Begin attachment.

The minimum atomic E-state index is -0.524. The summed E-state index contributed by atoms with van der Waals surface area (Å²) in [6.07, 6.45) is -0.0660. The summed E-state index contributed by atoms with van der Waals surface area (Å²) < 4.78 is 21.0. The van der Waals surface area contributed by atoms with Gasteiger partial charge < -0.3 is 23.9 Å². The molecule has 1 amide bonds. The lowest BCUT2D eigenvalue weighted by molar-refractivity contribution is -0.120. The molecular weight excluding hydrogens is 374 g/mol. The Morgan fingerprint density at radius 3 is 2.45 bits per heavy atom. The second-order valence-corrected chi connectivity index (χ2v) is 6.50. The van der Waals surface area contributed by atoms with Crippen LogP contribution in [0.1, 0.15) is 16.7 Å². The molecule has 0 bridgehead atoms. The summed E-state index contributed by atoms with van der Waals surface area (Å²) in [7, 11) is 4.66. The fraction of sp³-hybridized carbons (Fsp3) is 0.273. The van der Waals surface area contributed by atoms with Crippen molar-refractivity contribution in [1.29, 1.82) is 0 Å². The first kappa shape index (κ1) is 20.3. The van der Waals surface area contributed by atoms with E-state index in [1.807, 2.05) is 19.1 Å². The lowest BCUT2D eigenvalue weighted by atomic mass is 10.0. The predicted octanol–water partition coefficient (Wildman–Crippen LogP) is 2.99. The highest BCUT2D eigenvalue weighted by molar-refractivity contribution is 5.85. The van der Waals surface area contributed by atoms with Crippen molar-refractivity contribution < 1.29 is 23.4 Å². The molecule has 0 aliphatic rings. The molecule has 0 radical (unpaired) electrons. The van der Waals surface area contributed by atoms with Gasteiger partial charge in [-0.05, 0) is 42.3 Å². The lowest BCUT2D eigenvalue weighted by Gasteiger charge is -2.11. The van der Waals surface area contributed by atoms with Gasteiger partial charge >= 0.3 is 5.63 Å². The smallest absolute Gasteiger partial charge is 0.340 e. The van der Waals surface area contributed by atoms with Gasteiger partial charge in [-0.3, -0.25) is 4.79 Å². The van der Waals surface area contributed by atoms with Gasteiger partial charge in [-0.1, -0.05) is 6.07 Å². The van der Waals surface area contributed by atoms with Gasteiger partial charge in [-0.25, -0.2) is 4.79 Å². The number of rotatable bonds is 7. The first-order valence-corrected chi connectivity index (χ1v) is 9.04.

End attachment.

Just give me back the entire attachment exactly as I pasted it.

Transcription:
The minimum atomic E-state index is -0.524. The summed E-state index contributed by atoms with van der Waals surface area (Å²) in [6.07, 6.45) is -0.0660. The summed E-state index contributed by atoms with van der Waals surface area (Å²) < 4.78 is 21.0. The van der Waals surface area contributed by atoms with Gasteiger partial charge < -0.3 is 23.9 Å². The molecule has 1 amide bonds. The lowest BCUT2D eigenvalue weighted by molar-refractivity contribution is -0.120. The molecular weight excluding hydrogens is 374 g/mol. The Morgan fingerprint density at radius 3 is 2.45 bits per heavy atom. The second-order valence-corrected chi connectivity index (χ2v) is 6.50. The van der Waals surface area contributed by atoms with Crippen LogP contribution in [0.1, 0.15) is 16.7 Å². The molecule has 0 bridgehead atoms. The summed E-state index contributed by atoms with van der Waals surface area (Å²) in [7, 11) is 4.66. The fraction of sp³-hybridized carbons (Fsp3) is 0.273. The van der Waals surface area contributed by atoms with Crippen molar-refractivity contribution in [1.29, 1.82) is 0 Å². The first kappa shape index (κ1) is 20.3. The van der Waals surface area contributed by atoms with E-state index in [1.807, 2.05) is 19.1 Å². The lowest BCUT2D eigenvalue weighted by atomic mass is 10.0. The predicted octanol–water partition coefficient (Wildman–Crippen LogP) is 2.99. The highest BCUT2D eigenvalue weighted by molar-refractivity contribution is 5.85. The van der Waals surface area contributed by atoms with Crippen molar-refractivity contribution < 1.29 is 23.4 Å². The molecule has 0 aliphatic rings. The molecule has 0 radical (unpaired) electrons. The van der Waals surface area contributed by atoms with Gasteiger partial charge in [-0.05, 0) is 42.3 Å². The lowest BCUT2D eigenvalue weighted by Gasteiger charge is -2.11. The van der Waals surface area contributed by atoms with Gasteiger partial charge >= 0.3 is 5.63 Å². The smallest absolute Gasteiger partial charge is 0.340 e. The van der Waals surface area contributed by atoms with Gasteiger partial charge in [-0.3, -0.25) is 4.79 Å². The van der Waals surface area contributed by atoms with Gasteiger partial charge in [-0.1, -0.05) is 6.07 Å². The van der Waals surface area contributed by atoms with Gasteiger partial charge in [-0.25, -0.2) is 4.79 Å². The number of rotatable bonds is 7. The first-order valence-corrected chi connectivity index (χ1v) is 9.04.